The WiiMote and FEZ Domino

at the beginning....

FEZ Domino I2C

The I2C pins on the Domino board are:

  • Di2 – SDA
  • Di3 – SCL

Both Di2 and Di3 are open drain pins with 2.2K pull up resistors.

Try to use the main I2C bus (used for nunchuck & WMP)

Wii Connector specifications

Pinout for Nunchuck or WiiMotion Plus connectors


|         |
|  6 4 2  |
|  -----  |
|  5 3 1  |

From the Wiimote side

Pin Cable color Description
1 Red 3.3V
2 Yellow SCL. IΒ²C Serial Clock. (400 kHz)
3 Red Connected to 3.3V inside attachment connector
4 Not connected.
5 Green SDA. IΒ²C Serial Data
6 White Ground

Try to read camera data

Connector to the main I2C bus

The WiiMote connected to the FEZ Domino board

It turns out I can’t read anything… I think (hope πŸ™‚ ) it’s because this I2C bus is NOT connected to the IR Camera one…

Use the IR camera stand alone

No other choice, than to dismount the wiimote and create a separate circuit for the IRCamera.

HERE you can find clear and good documentation about the technical specifications of this IR Camera.

WiiMote disassembled

Here are some schematics from the Internet (not mine ! credit given where credit is due…):

IRCamera - pinout

IRCamera - circuit

Alternative schematics

Here’s an alternative mounting schema, simpler as it uses an Oscillator directly. Taken from this guy.

Simpler circuit using directly an Oscillator

PCB layout suggestion

The actual one I’ll be using, optimised for stripboard mounting:

Stripboard optimised PCB layout

First (unsuccessful πŸ™‚ ) attempt

While building...

First failed attempt

You can see right away, that I was using the 2nd schematics, but instead of an oscillator I employed a simple resonator (as for the 1st schematic)… ! There was literally NO chance for this to be working… lol πŸ™‚

At the same time as realising the crystal problem, I also became convinced that the extraction process had irreversibly damaged the camera… you can see it slightly melted, plus wire no 1 had to be re-soldered at the back of the chip.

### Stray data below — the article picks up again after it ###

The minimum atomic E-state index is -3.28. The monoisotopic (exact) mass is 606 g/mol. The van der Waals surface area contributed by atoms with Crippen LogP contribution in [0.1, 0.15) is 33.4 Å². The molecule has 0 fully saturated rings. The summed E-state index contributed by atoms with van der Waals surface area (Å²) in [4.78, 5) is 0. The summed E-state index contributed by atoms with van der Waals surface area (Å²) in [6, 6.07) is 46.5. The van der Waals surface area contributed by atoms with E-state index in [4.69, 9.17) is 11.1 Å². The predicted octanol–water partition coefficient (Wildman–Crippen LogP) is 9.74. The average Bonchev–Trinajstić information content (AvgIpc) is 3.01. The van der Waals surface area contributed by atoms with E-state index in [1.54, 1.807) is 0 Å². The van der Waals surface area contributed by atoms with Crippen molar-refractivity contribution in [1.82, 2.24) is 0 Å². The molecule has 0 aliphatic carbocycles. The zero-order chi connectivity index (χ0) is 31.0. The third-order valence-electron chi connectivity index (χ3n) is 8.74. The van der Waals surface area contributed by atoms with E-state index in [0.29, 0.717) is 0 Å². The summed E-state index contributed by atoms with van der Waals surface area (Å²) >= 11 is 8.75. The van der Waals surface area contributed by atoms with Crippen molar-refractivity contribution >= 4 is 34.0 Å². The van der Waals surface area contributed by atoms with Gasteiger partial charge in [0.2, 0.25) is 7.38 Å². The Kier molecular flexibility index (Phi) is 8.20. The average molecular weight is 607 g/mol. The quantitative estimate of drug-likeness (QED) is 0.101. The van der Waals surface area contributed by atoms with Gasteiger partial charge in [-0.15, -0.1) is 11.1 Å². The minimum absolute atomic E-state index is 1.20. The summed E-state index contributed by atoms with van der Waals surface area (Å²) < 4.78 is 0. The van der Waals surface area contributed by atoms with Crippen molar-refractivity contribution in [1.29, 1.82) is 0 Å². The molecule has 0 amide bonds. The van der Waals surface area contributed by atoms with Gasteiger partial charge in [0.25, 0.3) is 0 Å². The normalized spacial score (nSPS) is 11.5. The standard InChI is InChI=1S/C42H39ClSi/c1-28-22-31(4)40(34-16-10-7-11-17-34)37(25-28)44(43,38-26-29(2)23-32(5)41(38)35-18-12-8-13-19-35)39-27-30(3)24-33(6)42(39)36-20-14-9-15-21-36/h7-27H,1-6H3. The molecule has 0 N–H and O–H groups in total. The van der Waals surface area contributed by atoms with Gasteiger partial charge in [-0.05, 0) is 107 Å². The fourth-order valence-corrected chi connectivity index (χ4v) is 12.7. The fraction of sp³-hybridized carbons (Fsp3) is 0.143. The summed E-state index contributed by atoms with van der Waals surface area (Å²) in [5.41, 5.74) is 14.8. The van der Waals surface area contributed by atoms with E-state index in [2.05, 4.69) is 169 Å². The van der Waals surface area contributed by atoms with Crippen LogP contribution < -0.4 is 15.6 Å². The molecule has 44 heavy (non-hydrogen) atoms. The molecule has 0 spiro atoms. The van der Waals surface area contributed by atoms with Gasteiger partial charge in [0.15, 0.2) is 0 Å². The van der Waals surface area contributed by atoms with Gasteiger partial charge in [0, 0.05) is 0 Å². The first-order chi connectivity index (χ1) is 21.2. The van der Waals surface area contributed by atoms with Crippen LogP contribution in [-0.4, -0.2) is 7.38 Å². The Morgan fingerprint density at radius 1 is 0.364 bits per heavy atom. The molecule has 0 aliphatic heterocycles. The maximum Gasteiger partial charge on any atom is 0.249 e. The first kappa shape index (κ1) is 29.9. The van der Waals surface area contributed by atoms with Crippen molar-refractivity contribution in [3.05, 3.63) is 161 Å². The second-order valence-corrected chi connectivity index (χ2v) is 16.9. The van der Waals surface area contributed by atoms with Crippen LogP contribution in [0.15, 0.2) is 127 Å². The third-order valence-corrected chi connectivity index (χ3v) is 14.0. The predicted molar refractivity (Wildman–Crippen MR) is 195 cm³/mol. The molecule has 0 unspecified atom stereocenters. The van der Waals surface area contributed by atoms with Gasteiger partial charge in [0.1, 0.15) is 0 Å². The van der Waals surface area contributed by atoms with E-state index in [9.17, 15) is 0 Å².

Second (unsuccessful πŸ™‚ ) attempt

So I have ordered a new WiiMote, and took the cheapest on eBay…

Wu mote (Wii clone)

Wu mote camera

As you can see straight away, it has a different camera… to be honest, a much easier to de-solder and to work with BUT I have already read warnings on the internet that these ones have a different protocol, and to be honest I’m getting frustrated enough with the first one not working to take on another challenge… so will send it back !

And the final attempt

WiiMote IR sensor stripboard circuit

The successful board and camera. Do notice the epoxy glue used to harden the mechanical fixation of the little camera.

Connected to the FEZ board

…which works… I’m quite happy.

And here’s the C# code :

using System;
using System.Threading;

using Microsoft.SPOT;

using Microsoft.SPOT.Hardware;

using GHIElectronics.NETMF.Hardware;

using GHIElectronics.NETMF.FEZ;

class WiimoteCamera : IDisposable


private const byte ADDR_SENSOR = 0xB0 >> 1;

// structure with data from the camera

public class Blob


public int x;

public int y;

public int size;

public override String ToString()


return "X: " + x + " - Y: " + y + " - S: " + size;



private Blob _blob1;

private Blob _blob2;

private Blob _blob3;

private Blob _blob4;

private I2CDevice _camera = new I2CDevice(new I2CDevice.Configuration(ADDR_SENSOR, 400));

private byte[] _dataBuff = new byte[13];

public WiimoteCamera()


// INIT the camera sensor

//i2c(new byte[] { 0x30, 0x01 }, true, 10);

//i2c(new byte[] { 0x00, 0x00, 0x00, 0x00, 0x00, 0x00, 0x00, 0x90 }, true, 10); // sensitivity part 1

//i2c(new byte[] { 0x07, 0x00, 0x41 }, true, 10); // sensitivity part 2

//i2c(new byte[] { 0x1A, 0x40, 0x00 }, true, 10); // sensitivity part 3

//i2c(new byte[] { 0x33, 0x03 }, true, 10); // sets the mode of Output Format : Short (1) - 9bytes, Medium(3) - 4x3 bytes or Long(5) - 2x8 bytes

//i2c(new byte[] { 0x30, 0x08 }, true, 10);

//// SIMILAR to

i2c(new byte[] { 0x30, 0x01 }, true, 10);

i2c(new byte[] { 0x30, 0x08 }, true, 10);

i2c(new byte[] { 0x06, 0x90 }, true, 10);

i2c(new byte[] { 0x08, 0xC0 }, true, 10);

i2c(new byte[] { 0x1A, 0x40 }, true, 10);

i2c(new byte[] { 0x33, 0x03 }, true, 10);